On the hot bowl: noodles in a heavy, yellow orange soup, hard boiled egg (optional), some sliced green onions and chicharon (pork rind) bits. Looks delectable but as soon as I tasted it, no good. It was just too salty for my taste. Lots of MSG, a companion said that I wasn’t able to finish it. Not even halfway. The egg was half eaten too. Maybe the cook got sleepy or we just ate at the wrong food stall.

Estan Cabigas is freelance photographer, blogger and writer based in Makati City, the Philippines. A true blue Cebuano, he makes stunning images and meaningful photo stories. His work has been published in local and international publications including National Geographic Magazine, Geo (Germany), Sunday Times Magazine (London) and other publications. He is also a peripatetic traveler and has traveled to all 81 Philippines provinces. I'm open for work, collaborations and inquiries, including hotel, restaurant and site features and reviews.

9 Comments

  1. Tom
    May 3, 2010 @ 10:28

    I am an adult in the U.S. who is taking a college course on the Philippines. I am trying to learn more about the Philippines including its culture, food, and interesting places to visit. Anything you could tell me would be very much appreciated. Thanks!

  2. archiedelara
    May 8, 2010 @ 22:42

    Mouthwatering foods…

  3. katt
    July 3, 2010 @ 5:00

    i’m proud to be from batac and i miss empanada like hell. you can try better miki from other fast foods. i guess the best miki is from ordonia’s but i don’t know if it still exists.

  4. Thinking of travel? Do the Lakbay Norte loop | langyaw
    September 2, 2010 @ 12:34

    […] that it has to offer of which, two stood out for this trip: the timeless and always satiating Batac emapanada that is bound to make the visitor not just eat one, but two or more. And of course, a bit of a […]

  5. Jane Tumaneng
    September 21, 2010 @ 12:34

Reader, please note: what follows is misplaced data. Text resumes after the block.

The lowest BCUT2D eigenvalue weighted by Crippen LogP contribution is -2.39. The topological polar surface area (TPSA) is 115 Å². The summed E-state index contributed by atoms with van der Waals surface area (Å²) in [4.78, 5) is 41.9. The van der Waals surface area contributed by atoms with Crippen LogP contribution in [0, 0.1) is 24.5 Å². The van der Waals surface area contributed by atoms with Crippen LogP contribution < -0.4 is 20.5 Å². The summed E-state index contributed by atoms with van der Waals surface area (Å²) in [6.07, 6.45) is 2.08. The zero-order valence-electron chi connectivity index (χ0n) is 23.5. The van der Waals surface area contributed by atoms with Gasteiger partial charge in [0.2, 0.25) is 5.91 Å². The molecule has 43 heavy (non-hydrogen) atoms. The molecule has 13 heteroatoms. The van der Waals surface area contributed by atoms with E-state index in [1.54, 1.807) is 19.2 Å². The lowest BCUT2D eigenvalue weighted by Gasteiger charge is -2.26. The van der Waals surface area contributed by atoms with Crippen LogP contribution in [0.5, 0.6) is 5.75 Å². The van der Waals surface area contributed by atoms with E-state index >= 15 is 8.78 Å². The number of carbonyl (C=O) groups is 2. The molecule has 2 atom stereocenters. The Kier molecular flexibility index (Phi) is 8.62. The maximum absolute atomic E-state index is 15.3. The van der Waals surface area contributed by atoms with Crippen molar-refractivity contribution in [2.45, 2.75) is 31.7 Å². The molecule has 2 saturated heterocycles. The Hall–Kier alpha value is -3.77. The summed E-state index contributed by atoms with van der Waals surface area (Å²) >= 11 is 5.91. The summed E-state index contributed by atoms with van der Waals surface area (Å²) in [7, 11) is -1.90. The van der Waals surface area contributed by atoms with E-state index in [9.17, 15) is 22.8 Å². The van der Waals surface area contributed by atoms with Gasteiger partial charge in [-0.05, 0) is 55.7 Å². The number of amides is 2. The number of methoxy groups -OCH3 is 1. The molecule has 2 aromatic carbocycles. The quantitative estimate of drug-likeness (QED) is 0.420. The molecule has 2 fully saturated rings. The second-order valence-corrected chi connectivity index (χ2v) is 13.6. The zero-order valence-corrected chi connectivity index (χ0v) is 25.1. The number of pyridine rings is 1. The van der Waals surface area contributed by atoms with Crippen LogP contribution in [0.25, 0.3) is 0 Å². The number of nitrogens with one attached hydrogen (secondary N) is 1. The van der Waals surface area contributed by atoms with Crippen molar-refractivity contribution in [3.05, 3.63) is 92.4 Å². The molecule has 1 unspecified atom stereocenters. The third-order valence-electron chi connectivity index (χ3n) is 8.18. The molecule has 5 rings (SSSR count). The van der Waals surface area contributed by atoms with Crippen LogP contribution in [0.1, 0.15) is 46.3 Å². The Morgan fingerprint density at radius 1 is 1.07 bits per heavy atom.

We just keep trying all the different varieties of empanada and also trying to make good ones ourselves. What is good about Batac is that thing crispy shell and we prefer these to Vigan ones, thanks for the tips it was good info to use in our own quest for the perfect empanada. Your term gustatory experience was perfect description

  6. » Disappointed with Vigan’s okoy | Langyaw: Sojourns and Off-the-Beaten Path Travels
    June 11, 2011 @ 10:43

    […] Batac is known as having the best,  Vigan differs from the other two by offering another native fare, […]

  7. Batac’s miki | Langyaw Travel Photography
    November 15, 2011 @ 14:56

    […] about the empanada and miki stalls in Batac. Share […]

  8. The legendary Batac Empanada « CHILITREK
    January 6, 2012 @ 18:42

    […] entry by blogger Biagkensiak which includes a video of an empanada being made. Renowned blogger Langyaw also has a good post on the subject. The verdict? Yes, the humble Batac empanada is well worth […]

  9. The legendary Batac Empanada « CHILITREK
    January 6, 2012 @ 18:48

    […] entry by blogger Biagkensiak which includes a video of an empanada being made. Renowned blogger Langyaw also has a good post on the subject. The verdict? Yes, the humble Batac empanada is well worth […]